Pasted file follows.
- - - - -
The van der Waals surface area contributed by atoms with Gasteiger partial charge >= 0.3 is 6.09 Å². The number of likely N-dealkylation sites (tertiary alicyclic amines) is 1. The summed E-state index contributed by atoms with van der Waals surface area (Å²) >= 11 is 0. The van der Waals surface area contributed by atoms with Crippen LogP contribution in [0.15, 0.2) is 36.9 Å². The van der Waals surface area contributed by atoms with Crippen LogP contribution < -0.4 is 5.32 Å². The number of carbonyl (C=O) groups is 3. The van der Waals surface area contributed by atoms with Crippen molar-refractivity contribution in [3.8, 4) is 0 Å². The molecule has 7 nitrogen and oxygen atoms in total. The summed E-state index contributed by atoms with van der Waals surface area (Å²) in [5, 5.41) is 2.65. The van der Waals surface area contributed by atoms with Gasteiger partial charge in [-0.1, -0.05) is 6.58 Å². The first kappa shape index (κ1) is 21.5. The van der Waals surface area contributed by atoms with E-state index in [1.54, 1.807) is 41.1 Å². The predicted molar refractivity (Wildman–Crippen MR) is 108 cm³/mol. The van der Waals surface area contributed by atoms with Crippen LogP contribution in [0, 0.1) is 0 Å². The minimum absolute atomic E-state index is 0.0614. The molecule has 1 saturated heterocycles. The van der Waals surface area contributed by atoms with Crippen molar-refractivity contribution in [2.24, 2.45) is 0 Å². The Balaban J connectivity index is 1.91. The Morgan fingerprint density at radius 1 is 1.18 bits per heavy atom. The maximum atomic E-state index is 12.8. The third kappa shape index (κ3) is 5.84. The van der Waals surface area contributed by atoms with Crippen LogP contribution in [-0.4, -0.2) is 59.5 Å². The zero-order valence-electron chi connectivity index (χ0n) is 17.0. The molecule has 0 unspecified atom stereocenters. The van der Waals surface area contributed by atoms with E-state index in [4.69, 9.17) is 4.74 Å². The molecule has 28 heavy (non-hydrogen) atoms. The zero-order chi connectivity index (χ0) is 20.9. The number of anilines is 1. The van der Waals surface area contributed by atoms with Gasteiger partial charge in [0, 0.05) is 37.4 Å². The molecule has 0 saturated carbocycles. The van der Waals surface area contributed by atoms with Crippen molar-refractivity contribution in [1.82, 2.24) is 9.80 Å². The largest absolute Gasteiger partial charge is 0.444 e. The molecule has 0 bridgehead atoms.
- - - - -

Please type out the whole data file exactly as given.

The van der Waals surface area contributed by atoms with Gasteiger partial charge >= 0.3 is 6.09 Å². The number of likely N-dealkylation sites (tertiary alicyclic amines) is 1. The summed E-state index contributed by atoms with van der Waals surface area (Å²) >= 11 is 0. The van der Waals surface area contributed by atoms with Crippen LogP contribution in [0.15, 0.2) is 36.9 Å². The van der Waals surface area contributed by atoms with Crippen LogP contribution < -0.4 is 5.32 Å². The number of carbonyl (C=O) groups is 3. The van der Waals surface area contributed by atoms with Crippen molar-refractivity contribution in [3.8, 4) is 0 Å². The molecule has 7 nitrogen and oxygen atoms in total. The summed E-state index contributed by atoms with van der Waals surface area (Å²) in [5, 5.41) is 2.65. The van der Waals surface area contributed by atoms with Gasteiger partial charge in [-0.1, -0.05) is 6.58 Å². The first kappa shape index (κ1) is 21.5. The van der Waals surface area contributed by atoms with E-state index in [1.54, 1.807) is 41.1 Å². The predicted molar refractivity (Wildman–Crippen MR) is 108 cm³/mol. The van der Waals surface area contributed by atoms with Crippen LogP contribution in [0, 0.1) is 0 Å². The minimum absolute atomic E-state index is 0.0614. The molecule has 1 saturated heterocycles. The van der Waals surface area contributed by atoms with Crippen molar-refractivity contribution in [2.24, 2.45) is 0 Å². The Balaban J connectivity index is 1.91. The Morgan fingerprint density at radius 1 is 1.18 bits per heavy atom. The maximum atomic E-state index is 12.8. The third kappa shape index (κ3) is 5.84. The van der Waals surface area contributed by atoms with Crippen LogP contribution in [-0.4, -0.2) is 59.5 Å². The zero-order valence-electron chi connectivity index (χ0n) is 17.0. The molecule has 0 unspecified atom stereocenters. The van der Waals surface area contributed by atoms with E-state index in [4.69, 9.17) is 4.74 Å². The molecule has 28 heavy (non-hydrogen) atoms. The zero-order chi connectivity index (χ0) is 20.9. The number of anilines is 1. The van der Waals surface area contributed by atoms with Gasteiger partial charge in [0, 0.05) is 37.4 Å². The molecule has 0 saturated carbocycles. The van der Waals surface area contributed by atoms with Crippen molar-refractivity contribution in [1.82, 2.24) is 9.80 Å². The largest absolute Gasteiger partial charge is 0.444 e. The molecule has 0 bridgehead atoms.